During the race [I start 8th] [Brabham starts 13th], I am running 6th at lap  40, Foyt and Sachs are right ahead of me, and the first series of pit stops  are about to start. A series of spins by whoevers and Jack Turner is upside  down on the front stretch at the start/finish line. Looking at my pit board  to see if they want me in,,, and I look back and everybody in front of me  have slowed way down. I spin but am restarted but it drops me to 10th. I'm sorry, I got off the subject at hand.
By the time I drop out at around lap 110, I had run along side Brabham for  probably a half dozen laps. I am running 9th at lap 110 and the book says  Brabham is running 10th at laps130 and laps 140.
My point is this,,, when you tried to pass him, you could "blow' him off  going down the straight and then he would drive right back by you in the  corner. We must have done this 4 or 5 times.
1962 (о том, как психологическая хитрость механика позволила Саттону показать хороший результат в квалификации в Индианаполисе)
In 1962 driving for the WWW team at Indy, Chickie Hirashima was my Chief and  the Friday before qualifying I was not getting around as quick as I had been  earlier and Chickie was prodding me and I guess my response was too relaxed  and he said lets take the race car back to the garages and see what we can  come up with. They suggested I go get something to drink and they would look  over the car. About 20 minutes later one of the crewmen come rushing in to  the coffee shop with an excited "hey we found something" and Chickie wants  you to go back out and try it.
While I tried to quiz him, he just said Chickie wants you to try it. With a  little more excitement, I said lets go.
I did pick up those couple miles an hour that I had seen earlier and with an  early Qualifying number, I set a new 1 and 4 lap record breaking Hurtibuse's  record set in 1959. Parnelli broke my record a half hour later [150] The end of the story goes like this. Several years later one of the crew  members told me, Chickie didn't change a thing on the car. He just "turned  the screws in my head".
1962 (о дальнейшей подготовке к "Инди-500")
 After qualifying for the '62 race [4th quick], Chickie and the crew,and I  decided we wanted to be as prepared as possible for the full 500 miles. We  were new  to one another and we wanted to know everything. Myself, I had  been in four 500's but had never made it to even the first pit stop. ie.  never saw what a worn out tire looked like as we would practice looking at  the right rear after coming off the corner. Believe me, I finally found out  one day.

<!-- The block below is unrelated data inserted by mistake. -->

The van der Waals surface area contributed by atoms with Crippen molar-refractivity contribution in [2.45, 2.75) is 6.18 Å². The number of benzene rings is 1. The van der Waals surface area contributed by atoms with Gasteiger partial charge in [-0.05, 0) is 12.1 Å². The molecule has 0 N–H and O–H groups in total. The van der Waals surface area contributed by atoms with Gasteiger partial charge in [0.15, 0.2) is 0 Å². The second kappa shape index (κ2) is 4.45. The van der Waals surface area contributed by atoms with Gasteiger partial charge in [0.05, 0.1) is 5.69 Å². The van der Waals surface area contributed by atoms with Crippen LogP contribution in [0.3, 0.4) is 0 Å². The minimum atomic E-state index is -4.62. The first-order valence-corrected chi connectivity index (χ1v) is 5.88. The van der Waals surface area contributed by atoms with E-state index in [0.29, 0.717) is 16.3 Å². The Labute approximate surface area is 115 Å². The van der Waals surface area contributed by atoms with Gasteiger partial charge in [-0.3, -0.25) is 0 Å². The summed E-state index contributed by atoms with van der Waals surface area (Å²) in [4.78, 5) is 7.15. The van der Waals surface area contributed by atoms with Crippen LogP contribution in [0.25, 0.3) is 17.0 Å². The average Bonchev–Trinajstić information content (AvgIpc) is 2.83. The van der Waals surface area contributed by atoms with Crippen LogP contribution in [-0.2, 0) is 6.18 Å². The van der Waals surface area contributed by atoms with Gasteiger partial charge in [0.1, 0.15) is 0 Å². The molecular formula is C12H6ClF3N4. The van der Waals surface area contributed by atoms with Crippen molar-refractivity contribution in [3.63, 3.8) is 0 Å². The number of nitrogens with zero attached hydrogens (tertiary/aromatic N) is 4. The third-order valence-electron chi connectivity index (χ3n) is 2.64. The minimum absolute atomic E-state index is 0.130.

Its not unusual of course to try a "full load" after the preparations are  finished for the race itself.
It's also normal to run a specific number of laps to calculate "mileage"  with the fuel/air  settings you have selected. I believe we wanted 3 miles  per gallon.
On carburetion day, we went out on the line with that full tank and with a  fresh set of tires all around. Without really agreeing on how many laps I  was to run, we did agree on trying to see how fast and find out how stable  the car would be, as we had it set up.
I went out and brought it up to speed as quickly as if I was returning after  a normal race pit stop. The car felt so good that I was running approx 147  within a few laps. [must have been pretty stable even with that full load].  Other cars were out there when we started. But after 20 laps or so we were  by ourselves.
I find out later as we are running more laps and at a pretty swift speed, as  the other cars would pull in, the crews and drivers would watch and put  their hand watches on to see what I was doing.
Chickie was out there on the wall with his hand watches, giving me the prior  lap, speed and as I remember, my thinking was, if he wanted me to come in,  he would give me the "in" board.
I was having a ball as it was me against the clock and I was anxious to  actually see the "cord" in my tire as we approached 50 laps. Remember, a  three pit stop race means you must go at least 51 laps with the fuel on  board and your right rear must go that distance too. I was by myself on the  track and it seemed like everyone else was watching.
The cord started showing at about '52 or '53 laps and I came in. I even got  a "hand" from all those standing around us. I believe my average for that  distance was about 148.5 and the "rail birds" felt it was going to be a  pretty fast race, come race day.
Chickie's only observation was I hope I put that engine together to last  more than 625 miles. It was of course our race day engine. It was interesting the next day in the newspaper.
Every year the newspaper would post the odds on every driver and they posted  Rodger and I at 4 to 1 favorites to win. Foyt was given 5 to 1 to win and  Parnelli, who sat on the pole at 150, was given 6 to 1 to win.
Now to answer that question, of course the car handles different. But the  car was never what you would call unstable at any time. With a full load it  kind of felt like you were pulling an anchor around and at empty, you felt  like you were driving a "sprinter" on a half mile track.